There are five-foot-six degrees of separation between the Victoria Royals’ Matthew Phillips and some of the other short-of-stature, long-on-puck-sense talents who have graced the world junior championship.
Of all the reasons to follow the CIBC Canada Russia Series, which begins tonight in Moose Jaw, Sask., with Team WHL facing Russia (Sportsnet One, 8 p.m. ET), the biggest is to see whether a top scorer such as Phillips (CGY) can make a bid to make the grade for Team Canada. In all honestly, in any season a good 14 or 15 positions on Canada’s 22-player roster are self-evident, based on retention and who came close as an 18-year-old, such the Regina Pats’ Sam Steel (ANA). It’s those remaining places that can decide the make-up of a team.
The first point of reference with Phillips is always his listed size of five foot seven and 150 pounds. On top of the snazzy stats — third in WHL scoring, 50-goal scorer last season — Phillips has come along with the 200-foot game, showing some penalty-killing acumen by potting a WHL-most four short-handed goals. The fact that the Calgary native, whom the Flames took No. 166 overall in 2016, had the lowest NHL draft position among any invitee to Hockey Canada’s development camp in August just sort of amplifies the against-the-odds angle with Phillips.
Big-time junior stats are worthless scrip at the WJC level, but there is more to Phillips’ game than that. Point being, the annual six-game series, from a fan’s point of view, is about seeing who can level up at this stage. It’s not an open tryout, but someone can still play his way into the picture.
There are, coincidentally, some parallels with Phillips and other undersized players. Another Royals player, defenceman Joe Hicketts (five foot eight), played for Team Canada in 2015 and ’16, contributing to a gold medal the first time. Phillips is somewhere down on the Flames’ depth chart below winger Johnny Gaudreau, who scored seven goals for gold-medal-winning Team USA in 2013. Montreal Canadiens winger Brendan Gallagher also helped Canada earn a bronze medal in 2012.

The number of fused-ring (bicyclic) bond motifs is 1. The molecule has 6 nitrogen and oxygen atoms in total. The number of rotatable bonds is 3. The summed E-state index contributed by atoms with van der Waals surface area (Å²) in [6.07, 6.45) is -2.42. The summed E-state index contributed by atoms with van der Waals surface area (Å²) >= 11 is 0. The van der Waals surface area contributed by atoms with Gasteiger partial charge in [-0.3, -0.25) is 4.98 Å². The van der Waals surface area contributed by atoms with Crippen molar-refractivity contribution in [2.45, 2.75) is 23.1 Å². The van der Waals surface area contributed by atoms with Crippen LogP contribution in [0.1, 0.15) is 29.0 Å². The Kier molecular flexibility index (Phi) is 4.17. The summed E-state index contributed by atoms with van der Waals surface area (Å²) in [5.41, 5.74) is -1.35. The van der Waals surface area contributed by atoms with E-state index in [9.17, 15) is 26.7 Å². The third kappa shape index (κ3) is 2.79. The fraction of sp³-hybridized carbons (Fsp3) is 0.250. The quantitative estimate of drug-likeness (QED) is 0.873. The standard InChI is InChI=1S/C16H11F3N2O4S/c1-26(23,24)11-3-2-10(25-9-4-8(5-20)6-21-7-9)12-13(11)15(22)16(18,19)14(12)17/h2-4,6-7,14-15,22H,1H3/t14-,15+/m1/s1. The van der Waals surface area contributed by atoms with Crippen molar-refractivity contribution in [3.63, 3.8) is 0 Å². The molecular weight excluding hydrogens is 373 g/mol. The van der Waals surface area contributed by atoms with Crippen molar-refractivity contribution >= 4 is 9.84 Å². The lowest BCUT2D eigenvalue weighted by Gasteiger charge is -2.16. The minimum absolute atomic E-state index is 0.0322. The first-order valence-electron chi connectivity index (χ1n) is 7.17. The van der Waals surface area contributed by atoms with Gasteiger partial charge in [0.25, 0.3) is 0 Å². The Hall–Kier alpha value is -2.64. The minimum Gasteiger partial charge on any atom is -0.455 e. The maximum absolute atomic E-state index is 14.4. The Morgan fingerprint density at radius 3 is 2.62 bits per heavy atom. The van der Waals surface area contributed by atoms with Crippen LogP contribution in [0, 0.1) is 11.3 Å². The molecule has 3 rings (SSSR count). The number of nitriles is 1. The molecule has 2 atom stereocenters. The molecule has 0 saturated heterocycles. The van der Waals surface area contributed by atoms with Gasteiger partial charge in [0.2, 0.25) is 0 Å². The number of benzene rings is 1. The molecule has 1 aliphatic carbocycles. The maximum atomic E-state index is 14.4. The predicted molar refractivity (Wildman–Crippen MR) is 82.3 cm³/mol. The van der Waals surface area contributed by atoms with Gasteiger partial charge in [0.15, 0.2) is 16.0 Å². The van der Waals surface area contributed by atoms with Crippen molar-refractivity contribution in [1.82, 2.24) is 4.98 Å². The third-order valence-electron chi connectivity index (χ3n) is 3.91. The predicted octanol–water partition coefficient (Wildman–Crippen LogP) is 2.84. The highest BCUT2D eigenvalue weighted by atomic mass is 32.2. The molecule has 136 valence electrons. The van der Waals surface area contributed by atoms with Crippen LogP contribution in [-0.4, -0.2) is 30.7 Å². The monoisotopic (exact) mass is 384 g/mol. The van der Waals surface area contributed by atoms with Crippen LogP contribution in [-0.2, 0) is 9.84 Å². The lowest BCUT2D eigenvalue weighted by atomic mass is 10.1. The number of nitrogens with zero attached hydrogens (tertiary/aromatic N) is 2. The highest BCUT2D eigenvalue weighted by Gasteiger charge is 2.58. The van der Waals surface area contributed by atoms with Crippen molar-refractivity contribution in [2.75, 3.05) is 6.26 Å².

Game 2 of the Canada-Russia series is in Swift Current, Sask., on Tuesday, followed by the OHL portion (Owen Sound, Thursday; Sudbury, Monday) and closing QMJHL leg (Charlottetown, Nov. 14; Moncton, Nov. 16).
Michnac makes splash
The Mississauga Steelheads’ Albert Michnac would lead his original OHL team in goals just off last weekend alone.
The 18-year-old Czech Republic native spurred the improving Steelheads (4-0-2 during a six-game team point streak) with an eight-goal, 22-shot weekend that included two hat tricks. The second trifecta came during a 9-2 rout against the Peterborough Petes on Sunday. (On top of the loss, the Petes also came out of that with top-end centre Jonathan Ang facing a possible suspension for a cross-checking match penalty.)
Michnac has 12 goals and 23 assists across 17 games with the Steelheads, who took him in the import draft in June after he was let go by the Guelph Storm. While the Storm are trending upward overall, no Guelph player has more than five goals.
Keep seeing people post photos of Michnac but all I see is ?
— Darius (@Domingues_19) November 6, 2017
— Dan Hickling (@DanHickling) November 6, 2017
3 players who were traded or released by GUE this summer and their goal totals.
Top Storm players have 5.
— Steve McLean (@SteveMcLean888) November 6, 2017
Of course, it’s not as though Guelph did not know what it had in Michnac. The Prague native had a decent-enough 15 goals and 39 points last season as a late-birthday 17-year-old who was in his first season in North America. But being a non-playoff team for the second consecutive season afforded Guelph the opportunity to pick early in the import draft and added a NHL-drafted power winger in Alexey Toropchenko (STL). That said, Guelph’s need to upgrade created a windfall for Mississauga.